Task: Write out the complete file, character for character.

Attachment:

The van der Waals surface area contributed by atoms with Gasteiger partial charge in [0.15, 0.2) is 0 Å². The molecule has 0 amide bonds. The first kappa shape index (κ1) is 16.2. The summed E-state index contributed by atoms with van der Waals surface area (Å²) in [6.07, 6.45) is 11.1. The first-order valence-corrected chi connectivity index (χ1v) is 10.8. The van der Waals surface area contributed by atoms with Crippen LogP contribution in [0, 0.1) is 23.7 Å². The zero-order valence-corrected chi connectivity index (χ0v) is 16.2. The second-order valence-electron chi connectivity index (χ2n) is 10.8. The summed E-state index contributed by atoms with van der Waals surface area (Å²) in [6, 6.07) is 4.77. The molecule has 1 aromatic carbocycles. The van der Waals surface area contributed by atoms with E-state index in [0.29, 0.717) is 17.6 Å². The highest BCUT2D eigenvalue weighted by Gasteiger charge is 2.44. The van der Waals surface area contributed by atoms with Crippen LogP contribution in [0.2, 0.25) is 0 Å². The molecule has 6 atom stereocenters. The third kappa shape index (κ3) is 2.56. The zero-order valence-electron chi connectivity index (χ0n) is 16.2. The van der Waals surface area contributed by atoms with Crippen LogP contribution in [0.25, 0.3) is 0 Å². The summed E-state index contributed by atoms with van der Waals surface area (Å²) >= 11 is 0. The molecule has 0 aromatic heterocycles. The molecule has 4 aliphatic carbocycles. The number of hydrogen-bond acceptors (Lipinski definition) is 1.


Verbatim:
The van der Waals surface area contributed by atoms with Gasteiger partial charge in [0.15, 0.2) is 0 Å². The molecule has 0 amide bonds. The first kappa shape index (κ1) is 16.2. The summed E-state index contributed by atoms with van der Waals surface area (Å²) in [6.07, 6.45) is 11.1. The first-order valence-corrected chi connectivity index (χ1v) is 10.8. The van der Waals surface area contributed by atoms with Crippen LogP contribution in [0, 0.1) is 23.7 Å². The zero-order valence-corrected chi connectivity index (χ0v) is 16.2. The second-order valence-electron chi connectivity index (χ2n) is 10.8. The summed E-state index contributed by atoms with van der Waals surface area (Å²) in [6, 6.07) is 4.77. The molecule has 1 aromatic carbocycles. The van der Waals surface area contributed by atoms with E-state index in [0.29, 0.717) is 17.6 Å². The highest BCUT2D eigenvalue weighted by Gasteiger charge is 2.44. The van der Waals surface area contributed by atoms with Crippen LogP contribution in [0.2, 0.25) is 0 Å². The molecule has 6 atom stereocenters. The third kappa shape index (κ3) is 2.56. The zero-order valence-electron chi connectivity index (χ0n) is 16.2. The van der Waals surface area contributed by atoms with Crippen LogP contribution in [0.25, 0.3) is 0 Å². The summed E-state index contributed by atoms with van der Waals surface area (Å²) >= 11 is 0. The molecule has 0 aromatic heterocycles. The molecule has 4 aliphatic carbocycles. The number of hydrogen-bond acceptors (Lipinski definition) is 1.